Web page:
You can’t predict muscle injuries. One day you’re exercising at the gym, and the next moment you’re feeling sudden pain. Without attention, the entire situation can go south. Pushing your body too hard often means that you’re risking getting hurt. Still, if you’re properly training yourself and monitoring your activity, you can decrease your chances of muscle injury. The following are HiDow International’s six helpful tips that you should implement when working out.
Preventing Muscle Injuries
1. Use a TENS and EMS unit.
Resting doesn’t always mean lying in bed. Using a TENS and EMS unit helps muscles recover after a long hard workout. These devices are so powerful to athletes as many practitioners use them to treat patients with muscle aches. It sends low-voltage pulses to prevent pain signals from reaching the brain. With that said, it also stimulates the production of endorphins which is the natural feel-good chemicals in the body.
2. Monitor your vitamin levels.
It is very common to be deficient in vitamin D. About 77% of Americans need more. The role of vitamin D is crucial as it helps with muscle functions like protein synthesis and electrolyte balance. Electrolyte imbalance can result in injury and fatigue. Also, when proteins are not synthesizing, this impedes muscle recovery. Vitamin D is so important that being deficient could affect performance and strength. Optimally, 258-hydroxy vitamin D blood levels are around 40-50 ng/ml. If you’re an athlete, you should be taking 2,000 IU of vitamin D every day. Of course, we suggest consulting with a physician if you plan to consume high-dose vitamins.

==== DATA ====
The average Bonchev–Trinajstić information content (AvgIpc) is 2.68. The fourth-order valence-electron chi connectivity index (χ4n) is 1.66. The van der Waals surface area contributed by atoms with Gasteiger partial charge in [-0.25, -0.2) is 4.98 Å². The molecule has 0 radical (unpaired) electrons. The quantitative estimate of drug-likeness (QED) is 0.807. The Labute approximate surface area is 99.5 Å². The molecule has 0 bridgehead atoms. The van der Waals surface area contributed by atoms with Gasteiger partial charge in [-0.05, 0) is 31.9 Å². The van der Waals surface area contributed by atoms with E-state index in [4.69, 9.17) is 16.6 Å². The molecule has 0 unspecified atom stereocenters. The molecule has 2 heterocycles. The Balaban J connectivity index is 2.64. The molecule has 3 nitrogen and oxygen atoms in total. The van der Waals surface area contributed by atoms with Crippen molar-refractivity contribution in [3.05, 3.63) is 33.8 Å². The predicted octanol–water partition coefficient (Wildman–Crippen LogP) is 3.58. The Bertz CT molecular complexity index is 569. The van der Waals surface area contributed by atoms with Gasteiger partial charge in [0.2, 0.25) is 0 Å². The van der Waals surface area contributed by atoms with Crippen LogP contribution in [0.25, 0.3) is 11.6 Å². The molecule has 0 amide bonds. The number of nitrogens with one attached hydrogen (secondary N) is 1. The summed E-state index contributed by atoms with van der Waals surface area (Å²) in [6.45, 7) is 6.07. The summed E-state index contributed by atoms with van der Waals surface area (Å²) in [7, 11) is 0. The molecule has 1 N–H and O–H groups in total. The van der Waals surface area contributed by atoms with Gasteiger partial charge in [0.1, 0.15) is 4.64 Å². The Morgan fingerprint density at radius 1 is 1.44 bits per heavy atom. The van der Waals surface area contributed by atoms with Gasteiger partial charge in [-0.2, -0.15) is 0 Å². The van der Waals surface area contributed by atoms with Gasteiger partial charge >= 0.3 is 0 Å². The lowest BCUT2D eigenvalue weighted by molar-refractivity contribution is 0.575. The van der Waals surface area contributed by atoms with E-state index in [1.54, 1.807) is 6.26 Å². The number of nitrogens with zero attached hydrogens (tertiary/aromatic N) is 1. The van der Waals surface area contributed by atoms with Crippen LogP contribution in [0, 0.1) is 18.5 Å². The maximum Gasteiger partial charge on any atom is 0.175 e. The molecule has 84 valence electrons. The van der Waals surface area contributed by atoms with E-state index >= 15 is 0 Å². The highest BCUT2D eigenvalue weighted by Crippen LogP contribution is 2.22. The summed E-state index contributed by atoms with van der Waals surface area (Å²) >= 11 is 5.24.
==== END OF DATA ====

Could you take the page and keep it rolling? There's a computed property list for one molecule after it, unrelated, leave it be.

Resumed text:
3. You should under-stretch
The saying “stretching prevents injury” is one of the greatest myths in the sports industry. The truth is aggressive stretches can decrease performance and cause muscle damage. This is especially true for those individuals participating in an intense workout since it can shock the muscle by sudden exertion or force. As a result, this gives you a higher risk of tearing your muscles. As a good rule of thumb, always keep your warm-ups quick and skip the Toe Touches.
4. Start using a functional movement screening
A Functional Movement Screen is one of the most popular devices for injury prevention. This is a battery of seven scored drills that measures individual fitness and fatigue levels. Low test scores and signs of asymmetry could mean weakness and mobility issues. If you are imbalanced, your muscles could compensate for the weakened tissue, which can ultimately cause injury because it’s been overworked. In fact, about two-thirds of soccer teams work with FMS to prevent injuries.
5. Use a heart monitor.
When you want to monitor your fitness level, it’s best to look at your heart rate variability. Ideally, the higher your variability, the better. Those with low HRV mean overtraining and fatigue, which can lead to muscle injury if you’re training at a pace that your body can’t keep up with.
Many devices monitor your heart rates, such as watches or smartphones. Monitor your heart rate and recover when you’ve reached 125 beats per minute after an intense session. As you continue training, this rate will decrease faster, meaning that your cardiovascular fitness is getting better.
6. Try irregular strength exercises.
To most athletes, a torn hamstring and other muscular injuries are proven issues to their sports, and this can lead to extensive loss of playtime. There is an abundant amount of eccentric workouts, such as Nordic Hamstring Curls, that can prevent injuries. Such activity trains your muscles to maintain tension and strength while they lengthen. As a result, this prevents tears that often happen when the muscles are suddenly elongated. This training can also help absorb intensive force.